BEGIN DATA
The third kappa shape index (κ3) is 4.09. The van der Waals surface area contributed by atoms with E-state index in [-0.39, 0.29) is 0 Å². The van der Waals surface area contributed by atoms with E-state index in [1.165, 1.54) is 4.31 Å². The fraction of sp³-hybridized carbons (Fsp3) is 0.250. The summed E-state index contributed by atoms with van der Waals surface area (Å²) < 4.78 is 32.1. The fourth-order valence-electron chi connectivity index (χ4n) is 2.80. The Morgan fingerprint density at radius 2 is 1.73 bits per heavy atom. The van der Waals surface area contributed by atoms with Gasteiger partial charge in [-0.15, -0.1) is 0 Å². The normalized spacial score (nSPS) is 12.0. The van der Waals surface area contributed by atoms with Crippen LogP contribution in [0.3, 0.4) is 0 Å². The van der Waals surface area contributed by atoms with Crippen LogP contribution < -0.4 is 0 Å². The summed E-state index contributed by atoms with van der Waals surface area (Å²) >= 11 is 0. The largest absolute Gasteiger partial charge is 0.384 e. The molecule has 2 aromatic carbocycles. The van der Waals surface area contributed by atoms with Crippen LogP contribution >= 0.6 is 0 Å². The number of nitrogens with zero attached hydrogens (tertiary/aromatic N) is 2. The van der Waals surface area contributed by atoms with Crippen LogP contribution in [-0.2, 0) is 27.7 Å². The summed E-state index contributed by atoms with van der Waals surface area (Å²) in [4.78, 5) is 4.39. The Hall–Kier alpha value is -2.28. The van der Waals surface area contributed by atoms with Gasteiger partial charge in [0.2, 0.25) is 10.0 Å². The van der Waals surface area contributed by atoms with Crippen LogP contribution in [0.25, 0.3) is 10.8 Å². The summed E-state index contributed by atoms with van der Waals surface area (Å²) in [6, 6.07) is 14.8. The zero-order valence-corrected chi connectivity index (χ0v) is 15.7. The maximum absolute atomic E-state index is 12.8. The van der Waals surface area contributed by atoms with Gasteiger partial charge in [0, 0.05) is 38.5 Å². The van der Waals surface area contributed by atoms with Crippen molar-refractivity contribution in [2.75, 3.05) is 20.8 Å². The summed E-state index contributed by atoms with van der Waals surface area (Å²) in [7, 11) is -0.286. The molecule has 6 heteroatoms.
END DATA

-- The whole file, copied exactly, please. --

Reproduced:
The third kappa shape index (κ3) is 4.09. The van der Waals surface area contributed by atoms with E-state index in [-0.39, 0.29) is 0 Å². The van der Waals surface area contributed by atoms with E-state index in [1.165, 1.54) is 4.31 Å². The fraction of sp³-hybridized carbons (Fsp3) is 0.250. The summed E-state index contributed by atoms with van der Waals surface area (Å²) < 4.78 is 32.1. The fourth-order valence-electron chi connectivity index (χ4n) is 2.80. The Morgan fingerprint density at radius 2 is 1.73 bits per heavy atom. The van der Waals surface area contributed by atoms with Gasteiger partial charge in [-0.15, -0.1) is 0 Å². The normalized spacial score (nSPS) is 12.0. The van der Waals surface area contributed by atoms with Crippen LogP contribution in [0.3, 0.4) is 0 Å². The van der Waals surface area contributed by atoms with Crippen LogP contribution < -0.4 is 0 Å². The summed E-state index contributed by atoms with van der Waals surface area (Å²) >= 11 is 0. The largest absolute Gasteiger partial charge is 0.384 e. The molecule has 2 aromatic carbocycles. The van der Waals surface area contributed by atoms with Crippen LogP contribution >= 0.6 is 0 Å². The number of nitrogens with zero attached hydrogens (tertiary/aromatic N) is 2. The van der Waals surface area contributed by atoms with Crippen LogP contribution in [-0.2, 0) is 27.7 Å². The summed E-state index contributed by atoms with van der Waals surface area (Å²) in [4.78, 5) is 4.39. The Hall–Kier alpha value is -2.28. The van der Waals surface area contributed by atoms with Gasteiger partial charge in [0.2, 0.25) is 10.0 Å². The van der Waals surface area contributed by atoms with Crippen LogP contribution in [0.25, 0.3) is 10.8 Å². The summed E-state index contributed by atoms with van der Waals surface area (Å²) in [6, 6.07) is 14.8. The zero-order valence-corrected chi connectivity index (χ0v) is 15.7. The maximum absolute atomic E-state index is 12.8. The van der Waals surface area contributed by atoms with Gasteiger partial charge in [0, 0.05) is 38.5 Å². The van der Waals surface area contributed by atoms with Crippen molar-refractivity contribution in [2.75, 3.05) is 20.8 Å². The summed E-state index contributed by atoms with van der Waals surface area (Å²) in [7, 11) is -0.286. The molecule has 6 heteroatoms.